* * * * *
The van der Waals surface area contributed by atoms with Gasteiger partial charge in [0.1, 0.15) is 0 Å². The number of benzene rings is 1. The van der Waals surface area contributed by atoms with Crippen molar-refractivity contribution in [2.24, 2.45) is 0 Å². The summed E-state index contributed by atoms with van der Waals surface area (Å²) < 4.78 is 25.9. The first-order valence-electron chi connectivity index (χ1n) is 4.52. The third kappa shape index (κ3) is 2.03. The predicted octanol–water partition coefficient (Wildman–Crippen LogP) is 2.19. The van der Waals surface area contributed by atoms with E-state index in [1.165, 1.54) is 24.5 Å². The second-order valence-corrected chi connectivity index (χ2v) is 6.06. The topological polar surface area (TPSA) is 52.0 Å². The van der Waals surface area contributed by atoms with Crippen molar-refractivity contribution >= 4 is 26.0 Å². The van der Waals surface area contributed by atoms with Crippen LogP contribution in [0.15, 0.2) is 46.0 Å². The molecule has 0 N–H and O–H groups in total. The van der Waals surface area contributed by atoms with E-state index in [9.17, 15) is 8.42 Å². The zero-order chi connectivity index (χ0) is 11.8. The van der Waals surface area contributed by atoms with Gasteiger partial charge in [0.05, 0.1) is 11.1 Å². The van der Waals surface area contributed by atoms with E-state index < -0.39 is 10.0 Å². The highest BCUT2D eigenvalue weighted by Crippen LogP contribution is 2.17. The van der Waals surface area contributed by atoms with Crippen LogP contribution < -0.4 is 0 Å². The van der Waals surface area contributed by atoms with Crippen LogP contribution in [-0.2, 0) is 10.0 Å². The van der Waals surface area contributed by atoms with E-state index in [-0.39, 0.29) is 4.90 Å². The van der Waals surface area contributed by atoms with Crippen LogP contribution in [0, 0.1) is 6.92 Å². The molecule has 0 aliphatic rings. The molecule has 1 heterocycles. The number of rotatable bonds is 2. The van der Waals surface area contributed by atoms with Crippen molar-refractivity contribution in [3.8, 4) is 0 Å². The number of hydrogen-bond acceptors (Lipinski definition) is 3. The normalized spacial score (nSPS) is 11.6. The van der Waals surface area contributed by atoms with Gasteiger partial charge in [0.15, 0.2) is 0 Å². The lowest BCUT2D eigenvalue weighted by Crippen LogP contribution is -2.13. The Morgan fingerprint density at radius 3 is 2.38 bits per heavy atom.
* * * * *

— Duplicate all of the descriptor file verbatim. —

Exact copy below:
The van der Waals surface area contributed by atoms with Gasteiger partial charge in [0.1, 0.15) is 0 Å². The number of benzene rings is 1. The van der Waals surface area contributed by atoms with Crippen molar-refractivity contribution in [2.24, 2.45) is 0 Å². The summed E-state index contributed by atoms with van der Waals surface area (Å²) < 4.78 is 25.9. The first-order valence-electron chi connectivity index (χ1n) is 4.52. The third kappa shape index (κ3) is 2.03. The predicted octanol–water partition coefficient (Wildman–Crippen LogP) is 2.19. The van der Waals surface area contributed by atoms with E-state index in [1.165, 1.54) is 24.5 Å². The second-order valence-corrected chi connectivity index (χ2v) is 6.06. The topological polar surface area (TPSA) is 52.0 Å². The van der Waals surface area contributed by atoms with Crippen molar-refractivity contribution >= 4 is 26.0 Å². The van der Waals surface area contributed by atoms with Crippen LogP contribution in [0.15, 0.2) is 46.0 Å². The molecule has 0 N–H and O–H groups in total. The van der Waals surface area contributed by atoms with E-state index in [9.17, 15) is 8.42 Å². The zero-order chi connectivity index (χ0) is 11.8. The van der Waals surface area contributed by atoms with Gasteiger partial charge in [0.05, 0.1) is 11.1 Å². The van der Waals surface area contributed by atoms with E-state index < -0.39 is 10.0 Å². The highest BCUT2D eigenvalue weighted by Crippen LogP contribution is 2.17. The van der Waals surface area contributed by atoms with Crippen LogP contribution < -0.4 is 0 Å². The van der Waals surface area contributed by atoms with Crippen LogP contribution in [-0.2, 0) is 10.0 Å². The van der Waals surface area contributed by atoms with E-state index in [-0.39, 0.29) is 4.90 Å². The van der Waals surface area contributed by atoms with Crippen LogP contribution in [0, 0.1) is 6.92 Å². The molecule has 0 aliphatic rings. The molecule has 1 heterocycles. The number of rotatable bonds is 2. The van der Waals surface area contributed by atoms with Crippen molar-refractivity contribution in [3.8, 4) is 0 Å². The number of hydrogen-bond acceptors (Lipinski definition) is 3. The normalized spacial score (nSPS) is 11.6. The van der Waals surface area contributed by atoms with Gasteiger partial charge in [0.15, 0.2) is 0 Å². The lowest BCUT2D eigenvalue weighted by Crippen LogP contribution is -2.13. The Morgan fingerprint density at radius 3 is 2.38 bits per heavy atom.